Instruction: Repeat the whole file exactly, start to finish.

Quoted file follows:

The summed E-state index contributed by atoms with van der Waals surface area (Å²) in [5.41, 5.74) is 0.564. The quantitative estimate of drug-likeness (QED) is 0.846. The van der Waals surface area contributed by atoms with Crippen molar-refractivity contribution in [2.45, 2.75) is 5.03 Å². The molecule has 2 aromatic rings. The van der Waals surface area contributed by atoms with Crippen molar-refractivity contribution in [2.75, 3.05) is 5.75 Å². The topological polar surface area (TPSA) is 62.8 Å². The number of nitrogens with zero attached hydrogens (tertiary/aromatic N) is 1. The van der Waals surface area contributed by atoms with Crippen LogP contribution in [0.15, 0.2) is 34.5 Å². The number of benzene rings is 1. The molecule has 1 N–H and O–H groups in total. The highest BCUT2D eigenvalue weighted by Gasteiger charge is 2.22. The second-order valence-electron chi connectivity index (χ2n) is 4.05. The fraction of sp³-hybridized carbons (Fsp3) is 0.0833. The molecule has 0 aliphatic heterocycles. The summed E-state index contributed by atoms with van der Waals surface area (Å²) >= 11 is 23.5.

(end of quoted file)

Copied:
The summed E-state index contributed by atoms with van der Waals surface area (Å²) in [5.41, 5.74) is 0.564. The quantitative estimate of drug-likeness (QED) is 0.846. The van der Waals surface area contributed by atoms with Crippen molar-refractivity contribution in [2.45, 2.75) is 5.03 Å². The molecule has 2 aromatic rings. The van der Waals surface area contributed by atoms with Crippen molar-refractivity contribution in [2.75, 3.05) is 5.75 Å². The topological polar surface area (TPSA) is 62.8 Å². The number of nitrogens with zero attached hydrogens (tertiary/aromatic N) is 1. The van der Waals surface area contributed by atoms with Crippen LogP contribution in [0.15, 0.2) is 34.5 Å². The number of benzene rings is 1. The molecule has 1 N–H and O–H groups in total. The highest BCUT2D eigenvalue weighted by Gasteiger charge is 2.22. The second-order valence-electron chi connectivity index (χ2n) is 4.05. The fraction of sp³-hybridized carbons (Fsp3) is 0.0833. The molecule has 0 aliphatic heterocycles. The summed E-state index contributed by atoms with van der Waals surface area (Å²) >= 11 is 23.5.